I wanna photograph something fun though and really artistic and yeah, that sounds terrible, really artistic. This is gonna be so artistic you guys, it's just gonna be so great. But what we're going to do is a little bit of practice here with how do we create with nothing through compositing. So we've got this red fabric. Let me open it up. This is extremely expensive fabric. No, I'm just kidding. This was like three dollars from a fabric store. And I usually go in and I ask if they have any fabrics that they can't sell because sometimes they'll have something that got stained or for whatever reason they can't sell it or it's just a weird amount of it and I usually ask for that because then they'll give me a discount and then I don't have to pay full price because apparently I'm making myself sound super cheap and like I can't even pay for one yard of fabric, but still, why not right? If you're just gonna get it all dirty and it's gonna be disgusting, then you might as well. One way tha...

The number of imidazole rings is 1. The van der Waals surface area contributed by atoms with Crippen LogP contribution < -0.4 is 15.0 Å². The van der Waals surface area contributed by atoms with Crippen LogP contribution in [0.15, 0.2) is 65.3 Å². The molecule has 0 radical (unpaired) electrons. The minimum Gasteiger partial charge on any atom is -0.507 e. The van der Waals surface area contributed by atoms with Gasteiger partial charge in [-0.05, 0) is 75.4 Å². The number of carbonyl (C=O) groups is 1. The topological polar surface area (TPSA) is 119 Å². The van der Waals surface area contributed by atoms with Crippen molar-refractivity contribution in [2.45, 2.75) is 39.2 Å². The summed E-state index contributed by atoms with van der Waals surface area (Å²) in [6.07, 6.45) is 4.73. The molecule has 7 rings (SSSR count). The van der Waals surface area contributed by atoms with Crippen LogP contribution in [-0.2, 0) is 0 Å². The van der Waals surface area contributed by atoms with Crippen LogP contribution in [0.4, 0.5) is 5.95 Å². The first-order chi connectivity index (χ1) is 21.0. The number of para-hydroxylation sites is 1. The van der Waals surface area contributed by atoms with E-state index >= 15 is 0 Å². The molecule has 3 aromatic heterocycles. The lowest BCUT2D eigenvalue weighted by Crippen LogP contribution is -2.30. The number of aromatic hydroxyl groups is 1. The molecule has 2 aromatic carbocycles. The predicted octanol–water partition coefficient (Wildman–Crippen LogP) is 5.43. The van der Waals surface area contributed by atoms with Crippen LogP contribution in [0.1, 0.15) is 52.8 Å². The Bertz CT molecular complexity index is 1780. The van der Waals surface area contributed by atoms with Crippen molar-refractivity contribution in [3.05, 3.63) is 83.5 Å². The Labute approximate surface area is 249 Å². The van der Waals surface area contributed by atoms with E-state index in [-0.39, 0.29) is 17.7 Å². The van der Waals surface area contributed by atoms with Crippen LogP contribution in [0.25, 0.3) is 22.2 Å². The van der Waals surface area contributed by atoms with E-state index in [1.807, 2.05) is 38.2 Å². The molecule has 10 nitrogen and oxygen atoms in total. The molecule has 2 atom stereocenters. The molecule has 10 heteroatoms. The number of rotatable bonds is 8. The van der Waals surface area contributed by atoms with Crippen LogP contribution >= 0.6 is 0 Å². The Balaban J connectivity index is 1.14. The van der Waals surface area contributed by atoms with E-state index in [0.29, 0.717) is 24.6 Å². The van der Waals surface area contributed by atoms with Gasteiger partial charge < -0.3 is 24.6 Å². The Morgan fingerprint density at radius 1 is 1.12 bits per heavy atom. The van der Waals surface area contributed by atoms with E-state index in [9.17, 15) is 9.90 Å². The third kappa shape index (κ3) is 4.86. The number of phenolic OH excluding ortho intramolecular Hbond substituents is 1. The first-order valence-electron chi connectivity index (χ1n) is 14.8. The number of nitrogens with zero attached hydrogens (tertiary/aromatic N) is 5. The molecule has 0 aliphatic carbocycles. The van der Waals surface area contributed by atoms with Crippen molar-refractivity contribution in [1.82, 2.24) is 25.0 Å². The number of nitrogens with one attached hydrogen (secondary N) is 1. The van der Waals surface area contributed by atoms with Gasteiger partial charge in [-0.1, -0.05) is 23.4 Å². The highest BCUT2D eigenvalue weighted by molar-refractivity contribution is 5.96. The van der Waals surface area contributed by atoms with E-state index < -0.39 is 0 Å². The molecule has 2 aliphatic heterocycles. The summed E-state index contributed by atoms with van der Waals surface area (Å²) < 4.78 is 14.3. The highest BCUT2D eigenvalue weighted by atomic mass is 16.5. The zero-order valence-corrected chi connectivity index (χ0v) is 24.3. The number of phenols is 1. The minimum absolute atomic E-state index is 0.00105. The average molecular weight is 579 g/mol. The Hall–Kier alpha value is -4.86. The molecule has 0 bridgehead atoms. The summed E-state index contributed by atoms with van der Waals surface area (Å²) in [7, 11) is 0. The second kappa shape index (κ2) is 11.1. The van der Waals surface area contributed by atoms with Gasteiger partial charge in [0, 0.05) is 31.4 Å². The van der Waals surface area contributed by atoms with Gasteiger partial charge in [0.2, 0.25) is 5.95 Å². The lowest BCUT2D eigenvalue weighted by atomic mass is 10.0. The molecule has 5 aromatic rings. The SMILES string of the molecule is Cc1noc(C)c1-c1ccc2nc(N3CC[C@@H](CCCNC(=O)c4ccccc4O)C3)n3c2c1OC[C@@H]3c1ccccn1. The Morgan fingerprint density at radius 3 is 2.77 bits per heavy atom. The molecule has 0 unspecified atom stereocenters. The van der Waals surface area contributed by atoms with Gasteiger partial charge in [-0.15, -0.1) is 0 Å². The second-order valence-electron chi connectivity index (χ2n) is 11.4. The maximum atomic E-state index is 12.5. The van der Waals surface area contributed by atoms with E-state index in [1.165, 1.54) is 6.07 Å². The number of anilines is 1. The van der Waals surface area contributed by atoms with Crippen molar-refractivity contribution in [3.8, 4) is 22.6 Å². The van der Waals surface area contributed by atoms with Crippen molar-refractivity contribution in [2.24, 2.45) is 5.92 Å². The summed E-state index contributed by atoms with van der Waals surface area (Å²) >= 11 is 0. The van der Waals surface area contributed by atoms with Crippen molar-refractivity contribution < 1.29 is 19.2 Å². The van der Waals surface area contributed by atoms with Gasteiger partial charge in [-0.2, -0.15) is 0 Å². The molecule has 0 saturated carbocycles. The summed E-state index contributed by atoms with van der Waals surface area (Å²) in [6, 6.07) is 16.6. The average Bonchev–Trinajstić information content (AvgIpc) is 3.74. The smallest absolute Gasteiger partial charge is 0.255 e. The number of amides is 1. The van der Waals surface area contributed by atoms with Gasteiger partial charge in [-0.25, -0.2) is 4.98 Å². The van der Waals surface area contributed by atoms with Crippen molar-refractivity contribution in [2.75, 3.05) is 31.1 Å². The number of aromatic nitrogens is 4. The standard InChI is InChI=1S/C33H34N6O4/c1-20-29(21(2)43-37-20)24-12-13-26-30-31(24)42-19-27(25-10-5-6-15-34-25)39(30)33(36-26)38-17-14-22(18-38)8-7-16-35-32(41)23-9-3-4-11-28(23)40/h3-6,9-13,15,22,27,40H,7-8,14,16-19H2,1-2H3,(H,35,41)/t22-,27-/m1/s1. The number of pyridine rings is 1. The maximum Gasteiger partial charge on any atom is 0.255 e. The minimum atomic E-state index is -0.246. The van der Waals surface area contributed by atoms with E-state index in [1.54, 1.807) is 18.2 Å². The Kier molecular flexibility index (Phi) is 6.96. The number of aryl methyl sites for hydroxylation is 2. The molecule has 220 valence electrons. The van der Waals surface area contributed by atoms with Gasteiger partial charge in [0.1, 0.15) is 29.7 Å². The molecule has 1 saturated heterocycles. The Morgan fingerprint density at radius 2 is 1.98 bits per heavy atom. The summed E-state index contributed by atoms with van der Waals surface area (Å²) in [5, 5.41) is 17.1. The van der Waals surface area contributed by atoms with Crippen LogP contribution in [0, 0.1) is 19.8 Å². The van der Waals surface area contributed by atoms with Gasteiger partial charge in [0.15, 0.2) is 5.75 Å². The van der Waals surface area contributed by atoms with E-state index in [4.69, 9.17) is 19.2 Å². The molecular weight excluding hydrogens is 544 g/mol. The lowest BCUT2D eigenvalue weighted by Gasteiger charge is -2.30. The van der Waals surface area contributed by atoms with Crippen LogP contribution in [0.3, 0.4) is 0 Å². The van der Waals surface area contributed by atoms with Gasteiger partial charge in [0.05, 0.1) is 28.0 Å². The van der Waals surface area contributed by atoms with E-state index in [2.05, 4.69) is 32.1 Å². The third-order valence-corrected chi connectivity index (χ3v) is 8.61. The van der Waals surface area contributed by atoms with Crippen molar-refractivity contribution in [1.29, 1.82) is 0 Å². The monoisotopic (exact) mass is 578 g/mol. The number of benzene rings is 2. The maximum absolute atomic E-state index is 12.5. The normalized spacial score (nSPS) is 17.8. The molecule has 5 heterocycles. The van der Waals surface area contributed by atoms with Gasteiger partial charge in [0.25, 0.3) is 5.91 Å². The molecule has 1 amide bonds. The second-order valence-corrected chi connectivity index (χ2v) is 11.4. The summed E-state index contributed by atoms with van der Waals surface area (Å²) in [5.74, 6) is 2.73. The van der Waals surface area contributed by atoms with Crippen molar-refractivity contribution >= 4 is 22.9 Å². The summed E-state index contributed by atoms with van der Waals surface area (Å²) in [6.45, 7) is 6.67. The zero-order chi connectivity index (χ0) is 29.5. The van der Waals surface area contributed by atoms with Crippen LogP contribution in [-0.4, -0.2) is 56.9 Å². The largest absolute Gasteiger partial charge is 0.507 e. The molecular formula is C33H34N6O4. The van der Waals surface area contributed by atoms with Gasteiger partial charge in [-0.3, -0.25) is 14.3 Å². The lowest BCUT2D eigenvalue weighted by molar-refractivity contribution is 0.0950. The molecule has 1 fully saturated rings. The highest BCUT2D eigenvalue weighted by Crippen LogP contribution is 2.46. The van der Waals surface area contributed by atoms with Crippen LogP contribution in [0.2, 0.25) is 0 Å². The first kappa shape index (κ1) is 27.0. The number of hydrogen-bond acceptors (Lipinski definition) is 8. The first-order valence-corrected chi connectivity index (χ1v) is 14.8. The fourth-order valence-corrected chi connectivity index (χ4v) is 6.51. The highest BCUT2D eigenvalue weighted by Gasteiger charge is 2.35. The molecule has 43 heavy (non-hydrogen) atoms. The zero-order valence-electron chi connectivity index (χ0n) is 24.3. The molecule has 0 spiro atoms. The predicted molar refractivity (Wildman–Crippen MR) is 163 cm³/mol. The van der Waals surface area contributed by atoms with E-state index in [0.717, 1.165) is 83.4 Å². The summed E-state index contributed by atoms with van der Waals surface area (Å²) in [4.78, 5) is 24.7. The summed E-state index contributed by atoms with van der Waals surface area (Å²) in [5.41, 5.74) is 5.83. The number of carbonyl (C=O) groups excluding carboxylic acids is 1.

t I like to work is with fabric instead of dresses because I think that fabric is very moldable and dresses already have a certain look. So you saw April in this dress that I forced her to wear today and it's messy and it's all yucky and it has a certain look to it. I mean, first of all, it is a wedding dress, so I've already had several people ask me if I'm getting married when I've been out wearing it and one time I said yes and it was fun to lie to people. But yeah, this will not have that look. No one's gonna look at this and say, oh that's a cocktail dress or that's a wedding dress or it's this or that. It just is. But how do you make it look realistic? So I've got this dress and generally what I will do with creating a dress is to wrap it around my subject something like this, obviously without wearing a black shirt underneath it, just to give it some shape. And I'll sort of wrap it like that so then you can see the body shape of the person, but I'm worrying exactly about exactly what type of dress I'm gonna make. Will it be a princess dress? Will it be an A line dress? I don't even know. What is the other one? A fishtail dress, is that what's that called? Mermaid dress (laughing). Fishtail, mermaid, whatever. That's a braid. Fishtail is a braid. So I'm not worrying about that yet. I'm just making sure that it's form fitting enough. And then I'm going to take this fabric, once I've got that general shape to the person and just fling it all over the place to create nice flowing fabric and then it can be whatever I want it to be later on. I am, however, paying attention to a couple of things. One, making sure that when I fling it out it comes back to the person so that there's a believable perspective here, so that the fabric isn't like swoosh up in the air, like okay let's photograph this fabric even though it's supposed to be down there as a dress. You know, like if I'm trying to make it look like my dress is flowing out this way, I would rather do it like this, connecting it to my waist, flowing it out this way instead of doing these crazy things up in the air. It just won't work. The other thing that I'm thinking about is lighting, so I'm simply not changing my lighting situation in between. And then we go through our little checklist. Is there going to be blur on this, but not somewhere else? Something to think about. Where is your focus going to be and are you changing it? And in fact, focus is a big one for a lot of people because I'm on a manual focus lens, so I'm not switching my focus back and forth between like the background, the subject, the foreground, all these different things. So if you're on auto focus, you might find, depending on how you're using your camera that when you go like that your focus shifts to this piece of fabric up here or the tip of the fabric or something like that. So I like to keep my subject standing in one place, just move the fabric around like this and always pull it back to the subject so that this part of the dress is more in focus than what's in the foreground. Other things that I like to do if you're creating a gigantic dress out of this fabric, then maybe you want the fabric to come toward the camera more, so then maybe you'll take a step forward and this will be the lower part of the fabric coming closer to the camera. But that's something that we may or may not need to do here. So Tori, are you ready to be my model? I am ready. Yay. And what I have here is we're just using people in the studio today to photograph. And this should be pretty simple. I am going to, oh my gosh, you're so tall. Should I take my shoes off? No, you're good. I'm looking at her like wow this is like a giant dress on me and just a piece of fabric on you. But we're gonna make it work. So I'm going to tie this around here like that. Sorry. And I'm just getting like a knot in the back going because I am not even remotely organized enough to have any safety pins or anything like that with me. Is that okay? Uh-huh. Okay, well it's not okay for me, hold on. So instead of having safety pins with me, I just tie knots in fabric and people always say, but that doesn't look realistic and who cares. I don't know if you guys have heard, but pictures are 2-D things. So I don't care how the back of it looks as long as the front looks alright. And you're looking okay. You're looking a little baggy here, so let's pull it in a little bit. And I'm just going to make sure that when I take the picture this is pulled in so that she has some shape. And if she doesn't, I have been on many a mountaintops where I have this tied just exactly as you see it and then later on I'll just give myself some shape in Photoshop because that's possible. And you don't have to do it in person, but best to do it in person if we can. So I'm actually just gonna steal one of these clips because it's not everyday you're in a studio and you find clips just sitting in the corner of the room. So let's go for it. And I'm just gonna clip this fabric together. Perfect, okay, well you look perfect except for your straps. Would you mind pulling those down a little bit? Do you want it off the shoulder or-- Tucked into the dress fabric dress. Is it tight enough to be able to do that? Okay, good. I don't want any accidents on set today. So what I'm going to do is just take a quick step back and frame you up while you're doing that, so no pressure. And as you can see, I'm up kind of high right now, like I have my camera held up, not quite to my face, but pretty much, and I think that I would rather get a slightly lower angle on this because I want this to look really dramatic and you're already so tall. Good. So I'm gonna get down a little bit lower. I can't believe our luck with this black fabric. It's like so great. But I need to fix my settings because right now I'm at F2, which I'm okay with, I like a shallow depth of field, but I'm at 125 and I need to switch that, so I'm gonna go into manual mode here on my camera and I'm just gonna reset my settings because what I'm considering now is do I want blur? Do I want there to be blur on this dress or not? And that's something that I need to decide now, not later. So I'm at 125 for my shutter speed and I'm gonna take a quick test. Would you mind just kicking your leg out a little bit. Yeah, good. No, that was perfect. It doesn't have to look good, just have to see if we have any blur. And right now, we've got a little bit of blur, but I actually like that amount of blur. I think that that's kind of an interesting amount and I like the lighting too. And you might look at this and think, whoa that is so opposite from how I would shoot this. Like this is so dark and this so, like you're gonna have grain in that. And I know, I've been told over and over and that's fine with me. So right now, I'm sort of prioritizing my shutter speed, making sure that it's fast enough, that it's not just like a ghost of fabric that we have here because that would be really weird, but also making sure that my ISO isn't too high, so I'm just balancing those two needs here with my F2 aperture.